s Ozarks Food Harvest wraps up another fiscal year, lots of records have been made — pounds of food distributed, miles traveled, donations accepted and grants awarded. But those numbers are really meals on the tables of southwest Missouri families, thanks to The Food Bank’s wonderful member agencies. In 2014-15, more than 13.6 million meals were served through OFH’s agency network! Those meals came from food donated by caring communities, government programs and purchased and donated food from The Food Bank’s distribution center. When agencies join OFH, they understand there is a shared maintenance fee of up to 18 cents per pound of food. The current fee is 12 cents per pound. But with more than 82 percent of the food provided at no cost, that average cost per member was actually only 5 cents per pound over the past year. The amazing thing is that those bargain prices have, in large part, been the result of an effort to deliver more healthy food to the families we serve. Ozarks Food Harvest made a commitment to focus on healthy food — fresh produce, meats and milk products. Area grocers,


wholesalers, gardeners and others have stepped up to provide more than 3.6 million pounds of produce in 2014-15, and all of that has been provided free of charge to Ozarks Food Harvest agencies. SNAP outreach has also generated meals on tables. During fiscal year 2015, OFH’s network of agencies have helped more than 85 families receive food stamp benefits. That means The Food Bank was able to provide nearly 110,000 meals just from SNAP referrals! One SNAP client remarked, “We know that no matter what bills are due or when our

Good news at The Food Bank Positive results from FA audit Feeding America visited Ozarks Food Harvest earlier this year for a compliance review. The results were very good. Based on the reviewer’s meeting with board members, it’s obvious that OFH has moved beyond compliance into setting best practice standards. Among the positive things the Feeding America representative said, two stand out: 1. OFH’s food safety and inventory processes are in the top five, if not the No. 1, out of the 200 Feeding America food banks. 2. The reviewer said that since his last visit here in 2012, he’s reviewed more than 40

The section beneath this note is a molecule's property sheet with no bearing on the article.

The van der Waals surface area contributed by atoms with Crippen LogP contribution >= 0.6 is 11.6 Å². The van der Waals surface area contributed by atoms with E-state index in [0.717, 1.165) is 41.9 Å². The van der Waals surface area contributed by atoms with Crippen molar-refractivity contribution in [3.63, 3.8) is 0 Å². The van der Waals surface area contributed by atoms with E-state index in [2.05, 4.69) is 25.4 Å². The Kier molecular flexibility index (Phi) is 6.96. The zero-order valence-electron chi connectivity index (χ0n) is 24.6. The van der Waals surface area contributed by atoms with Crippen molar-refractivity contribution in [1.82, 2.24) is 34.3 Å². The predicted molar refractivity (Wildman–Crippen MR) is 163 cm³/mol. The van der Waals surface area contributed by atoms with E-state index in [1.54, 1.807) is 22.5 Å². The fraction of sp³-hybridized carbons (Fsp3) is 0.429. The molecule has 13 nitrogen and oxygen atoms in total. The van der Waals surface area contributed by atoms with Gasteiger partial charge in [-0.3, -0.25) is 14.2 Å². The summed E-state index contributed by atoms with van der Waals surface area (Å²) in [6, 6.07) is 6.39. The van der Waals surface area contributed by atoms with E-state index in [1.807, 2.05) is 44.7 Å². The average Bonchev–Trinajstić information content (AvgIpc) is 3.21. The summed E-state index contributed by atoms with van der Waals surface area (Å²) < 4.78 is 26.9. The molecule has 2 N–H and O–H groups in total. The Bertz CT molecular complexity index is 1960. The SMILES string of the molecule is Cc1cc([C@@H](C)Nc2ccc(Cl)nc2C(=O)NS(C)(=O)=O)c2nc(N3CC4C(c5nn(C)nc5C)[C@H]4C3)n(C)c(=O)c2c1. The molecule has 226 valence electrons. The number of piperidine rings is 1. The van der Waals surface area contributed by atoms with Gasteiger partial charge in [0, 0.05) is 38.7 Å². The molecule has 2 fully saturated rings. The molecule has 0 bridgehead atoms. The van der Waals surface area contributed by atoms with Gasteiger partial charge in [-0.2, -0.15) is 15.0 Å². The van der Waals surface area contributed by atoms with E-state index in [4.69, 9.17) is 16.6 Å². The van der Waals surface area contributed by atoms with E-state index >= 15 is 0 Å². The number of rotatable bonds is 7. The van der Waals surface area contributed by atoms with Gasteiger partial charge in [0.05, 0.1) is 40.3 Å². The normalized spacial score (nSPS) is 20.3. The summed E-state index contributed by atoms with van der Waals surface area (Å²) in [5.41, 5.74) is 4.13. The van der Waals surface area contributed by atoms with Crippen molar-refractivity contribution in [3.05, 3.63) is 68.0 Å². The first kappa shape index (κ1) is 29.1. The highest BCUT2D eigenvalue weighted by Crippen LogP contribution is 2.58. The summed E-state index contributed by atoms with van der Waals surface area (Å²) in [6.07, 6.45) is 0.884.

food banks. He has recommended one or more of OFH’s best practices to every food bank he’s reviewed, and continues to do so.

OFH wins $70,000 from Walmart Walmart launched the nationwide Fight Hunger. Spark Change. initiative in April, calling on the public to take action in the fight against hunger. Through this month-long campaign, Ozarks Food Harvest will receive an estimated $70,000 from Walmart, which will allow The Food Bank to provide approximately 350,000 meals to share with struggling families in the Ozarks.

paycheck comes that we will have food.” The top three referral sites were Crimson House – Springfield, Least of These – Nixa, and Good Samaritan – Waynesville. For more information on becoming a SNAP Ambassador, contact OFH SNAP Coordinator Jordan Browning at 417-429-0853 or email Ozarks Food Harvest wants to say “thank you” to all its agencies for their hard work and dedication. Because of their efforts, thousands of food insecure families will have a healthy meal today.

LOOKING AHEAD... The warehouse will be closed for inventory July 29-31 and Aug. 27, 28 and 31 The Food Bank will be closed for Labor Day, Sept. 7 Food Safety classes for pantries and feeding centers will be offered Sept. 18

Network News | July 2015  
Network News | July 2015